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Frosty winter morning showing fields and hedges. Photo by poet Nicola Healey

Another Year

Another Year

The bare trees are veiled in static mist
under a white sky
and the air is somehow airless.

I cannot work out where we are.
We’re beyond Epiphany – well beyond
the stir of Christmas. 

But the slender lilac crocus spears have broken ground, 
just as last year, so tender 
it seems unwise. 
Their simple plan just to live 
is bold and exciting.

And eight long-tailed tits – buff and black 
full teaspoons of bird – zee zee and whirl past me
like a flight of hungry schoolchildren.

A trickle of snowdrops
hang their neat heads, shielding pollen
like a thinker shields thought.

Nothing is full of this 
quiet force.
Crocus bud in snow by poet Nicola Healey

‘how beautiful they are, / as though their bodies did not impede them.’ 
                                           – ‘Messengers’, Louise Glück

One year, a deer appeared on Christmas Day,
as though it had stepped out of a story,
broken free from the night-before sleigh.

It lay down by the garden fence, and we
gazed through the window like children,
feeling watched over, almost chosen.

It left behind a ‘deer couch’: a faint imprint 
of its whole weight in the grass, resonant
as the empty chair of someone you’ve lost.

If I hadn’t seen the deer, I would have thought
nothing of this space, not sensed this
warm airy cast. The unbodied – 

they leave imprints everywhere.
Robin Interlude

After your ragged moulting, on one sudden
day of sun, you broke the darkening autumn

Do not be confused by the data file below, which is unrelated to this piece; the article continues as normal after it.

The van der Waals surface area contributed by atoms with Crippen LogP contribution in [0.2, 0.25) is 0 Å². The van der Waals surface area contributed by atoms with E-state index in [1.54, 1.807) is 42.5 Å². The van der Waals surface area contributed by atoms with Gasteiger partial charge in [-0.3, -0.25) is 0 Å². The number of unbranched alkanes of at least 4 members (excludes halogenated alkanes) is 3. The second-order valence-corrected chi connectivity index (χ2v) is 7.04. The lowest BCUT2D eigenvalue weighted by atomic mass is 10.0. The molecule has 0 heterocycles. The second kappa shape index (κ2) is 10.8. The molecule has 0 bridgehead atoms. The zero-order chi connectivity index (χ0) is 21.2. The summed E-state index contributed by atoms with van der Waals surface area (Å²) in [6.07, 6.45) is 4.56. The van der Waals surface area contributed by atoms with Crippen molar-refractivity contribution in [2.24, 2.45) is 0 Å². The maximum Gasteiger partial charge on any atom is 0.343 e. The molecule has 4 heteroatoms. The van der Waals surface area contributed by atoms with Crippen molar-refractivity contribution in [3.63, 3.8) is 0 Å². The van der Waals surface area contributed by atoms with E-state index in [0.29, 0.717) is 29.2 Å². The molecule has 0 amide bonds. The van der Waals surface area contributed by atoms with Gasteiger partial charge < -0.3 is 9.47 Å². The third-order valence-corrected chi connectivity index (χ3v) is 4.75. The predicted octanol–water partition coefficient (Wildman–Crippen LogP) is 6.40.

with a song so pure and plaintive, the pained
cochlea collapsed around molten silver, pouring

into my ear. Your encore: that other sound
beyond hearing: with me so still and you
so close, I felt the trill of your wings
beat through my neck as you flew on.

Listen to Nicola reading ‘Robin Interlude’, ‘Imprint’ and ‘Another Year’.

How I write – by Nicola Healey

‘Many of my poems begin accidentally outside in the garden, sparked by small or fleeting, yet concentrated, impressions – defiant, quiet or peripheral forces of nature that take me by surprise. Though it can be desolate, winter feels a deeply pensive and poetical season, its bareness perhaps reflecting truth and the unknown, as well as revealing a haunting, crystalline beauty through its exposed lineaments.

‘When I was writing ‘Another Year’ in January, I was struck by Emily Dickinson’s enigmatic lines: ‘“Nothing” is the force / That renovates the World’, which harness the hidden power within apparent nothingness, linking it with the potential to make things new.

‘I find a poem-in-the-making can feel unlikely, fragile, and then inevitable, as though it has to be, like the crocus bud that pushes through frozen ground. These poems try to respond to, recreate and find solace in isolated aspects of nature in an often inhospitable world.’

Nicola Healey’s poems have appeared in The Poetry Review, PN Review, Poetry Ireland Review, The Rialto, The London Magazine and Wild Court, among other places. She won the PBS Metro Poetry Prize 2021, was a runner-up in the Ginkgo Prize for Ecopoetry 2020 and was longlisted for the inaugural Nature Chronicles Prize 2022. She is the author of Dorothy Wordsworth and Hartley Coleridge: The Poetics of Relationship, a revision of her PhD which she gained from the University of St Andrews.

‘Robin Interlude’ was commended in the Resurgence Poetry Prize 2015.

Poems and images © Nicola Healey, 2023.

Poet Nicola Healey

Nicola Healey.

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